Writing consistently helped me discover what I am even writing for.
My morning writing routine is back. Here I sit on day 7 of writing before doing just about anything else (okay, I brushed my teeth and am drinking a glass of water, but before email!). I feel a lot better already. I feel more aligned with one of the identities I hold — writer — and it has also allowed me to connect differently with one of my other identities — soil scientist.
For context, I used to write consistently every morning while working on my dissertation. It was an incredibly empowering time in my life and I wrote more words, pages, papers, posts than I have since. I look back on those times fondly, yet in the last few years, my life has been clouded by transitions and change. It was a lot harder for me to find a routine in those moments. Perhaps I also didn’t have the mental energy, even though looking back now I realize that writing can help give me energy, not drain it.
All that is to say, I have been here before and I know it “works”. Works for my mental health, my job satisfaction, and my productivity. It’s only been 7 days and I can already tell that my old routine is back.
How can I be so sure I’ll be able to stick with it? Now, before I go to bed, I think about what I’m going to write in the morning. I’m thinking about writing all the time. What I’m going to write about, what I wrote about this morning, where I see my writing going. These are in the back of my mind all day. Writing has become a time I look forward to because I have reserved the time for myself before I do anything else in the day.
Sometimes the before bed thoughts become nuggets of inspiration for the next day. Sometimes, I forget to write them down. Sometimes, the thoughts become a fleeting idea that will sit in the back of my mind until it is ready to come out again.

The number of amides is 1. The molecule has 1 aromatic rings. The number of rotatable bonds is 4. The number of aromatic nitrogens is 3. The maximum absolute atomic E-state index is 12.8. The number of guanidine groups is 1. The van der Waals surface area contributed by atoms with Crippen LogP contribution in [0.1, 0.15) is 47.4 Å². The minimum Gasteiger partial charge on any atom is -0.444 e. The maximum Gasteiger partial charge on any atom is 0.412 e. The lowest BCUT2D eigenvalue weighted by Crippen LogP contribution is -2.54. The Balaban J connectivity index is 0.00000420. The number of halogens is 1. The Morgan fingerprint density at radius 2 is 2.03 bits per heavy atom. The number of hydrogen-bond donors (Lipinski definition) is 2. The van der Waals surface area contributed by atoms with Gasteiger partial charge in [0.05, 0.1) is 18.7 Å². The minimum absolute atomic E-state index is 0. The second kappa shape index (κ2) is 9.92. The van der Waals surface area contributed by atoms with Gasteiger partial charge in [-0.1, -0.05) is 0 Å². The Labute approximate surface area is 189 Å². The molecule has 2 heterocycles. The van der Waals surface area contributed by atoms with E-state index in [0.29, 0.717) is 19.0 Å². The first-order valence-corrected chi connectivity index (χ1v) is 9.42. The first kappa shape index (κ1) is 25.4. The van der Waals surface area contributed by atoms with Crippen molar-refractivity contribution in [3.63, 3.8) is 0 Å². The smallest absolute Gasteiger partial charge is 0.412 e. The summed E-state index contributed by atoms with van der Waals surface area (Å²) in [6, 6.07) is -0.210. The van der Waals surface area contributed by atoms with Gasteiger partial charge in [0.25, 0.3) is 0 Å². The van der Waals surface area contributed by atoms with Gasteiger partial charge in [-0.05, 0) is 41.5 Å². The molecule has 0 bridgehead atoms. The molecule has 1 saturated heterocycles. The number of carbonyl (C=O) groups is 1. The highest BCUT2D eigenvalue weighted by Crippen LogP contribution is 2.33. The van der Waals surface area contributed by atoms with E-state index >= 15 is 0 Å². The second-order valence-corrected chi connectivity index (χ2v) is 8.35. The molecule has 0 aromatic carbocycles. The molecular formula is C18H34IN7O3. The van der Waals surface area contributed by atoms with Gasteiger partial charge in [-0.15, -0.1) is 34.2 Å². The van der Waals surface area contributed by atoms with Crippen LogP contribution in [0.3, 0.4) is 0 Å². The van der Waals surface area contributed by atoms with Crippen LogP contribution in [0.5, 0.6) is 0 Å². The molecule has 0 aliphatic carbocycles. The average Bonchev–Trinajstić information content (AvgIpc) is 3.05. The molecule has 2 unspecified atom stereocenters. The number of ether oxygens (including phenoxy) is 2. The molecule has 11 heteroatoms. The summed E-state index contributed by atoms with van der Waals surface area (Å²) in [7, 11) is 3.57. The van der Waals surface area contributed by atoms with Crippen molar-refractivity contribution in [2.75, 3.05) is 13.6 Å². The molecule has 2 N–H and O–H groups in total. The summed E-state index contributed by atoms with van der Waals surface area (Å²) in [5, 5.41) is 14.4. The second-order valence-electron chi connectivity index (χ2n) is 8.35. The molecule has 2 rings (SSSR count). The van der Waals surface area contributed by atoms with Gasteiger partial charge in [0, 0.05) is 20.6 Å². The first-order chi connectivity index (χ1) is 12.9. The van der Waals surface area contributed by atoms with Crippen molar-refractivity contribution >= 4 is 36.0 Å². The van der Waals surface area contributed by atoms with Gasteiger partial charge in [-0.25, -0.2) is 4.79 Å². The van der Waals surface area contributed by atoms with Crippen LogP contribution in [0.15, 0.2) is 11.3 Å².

The other night, just as I was nodding off, I wrote a simple question in the Medium app on my phone. I thought of it as a question to answer in a future story. As I look at it now, I realize that this question is instead an essential idea that guides a lot of my thinking and writing.
How can we love soil the same way we so readily love other components of nature?
I have been swirling around this question for years, but I have not been able to articulate it until now. It took consistently writing again and allowing my thoughts to mix during the time I am not writing for this question to become clear. The question emerged when I wasn’t even looking for it.
I won’t be able to answer this question here and now, in one post. As I said, I have been mulling over for years. My previous attempts to answer it have manifested in social media campaigns like #SoilsAreBeautiful, organizations like www.fortheloveofsoil.org, writings about the wonder of soil, encouragement to celebrate soil in your daily life, and art inspired by and painted with soil.
I already love soil, that I know for sure. Yet, the more I study it, the deeper my respect for this natural wonder becomes. Looking at soils through both scientific and artistic lenses has helped me better come to know what soil is and what soil means. I have come so far since my early days as a soil scientist, but I know I still have so far to go on this journey of a life lived through a soil lens.
Science, art, and writing are the tools I’ll use to continue on this path of discovery. Without writing consistently, I realize now that I was missing one of the essential tools of my trade. Like a shovel for ideas, writing helps me dig through my thoughts and discover the story behind them. I am glad to have it back now.
Time to keep digging.
Dr. Yamina Pressler is a soil scientist and educator in San Luis Obispo, CA. She is the co-founder of www.fortheloveofsoil.org, a wildly independent soil science education, communication, and art organization. Learn more about all the ways we celebrate soil and join our community of soil enthusiasts on Instagram @fortheloveofsoil. You can learn more about Yamina’s work at www.yaminapressler.com.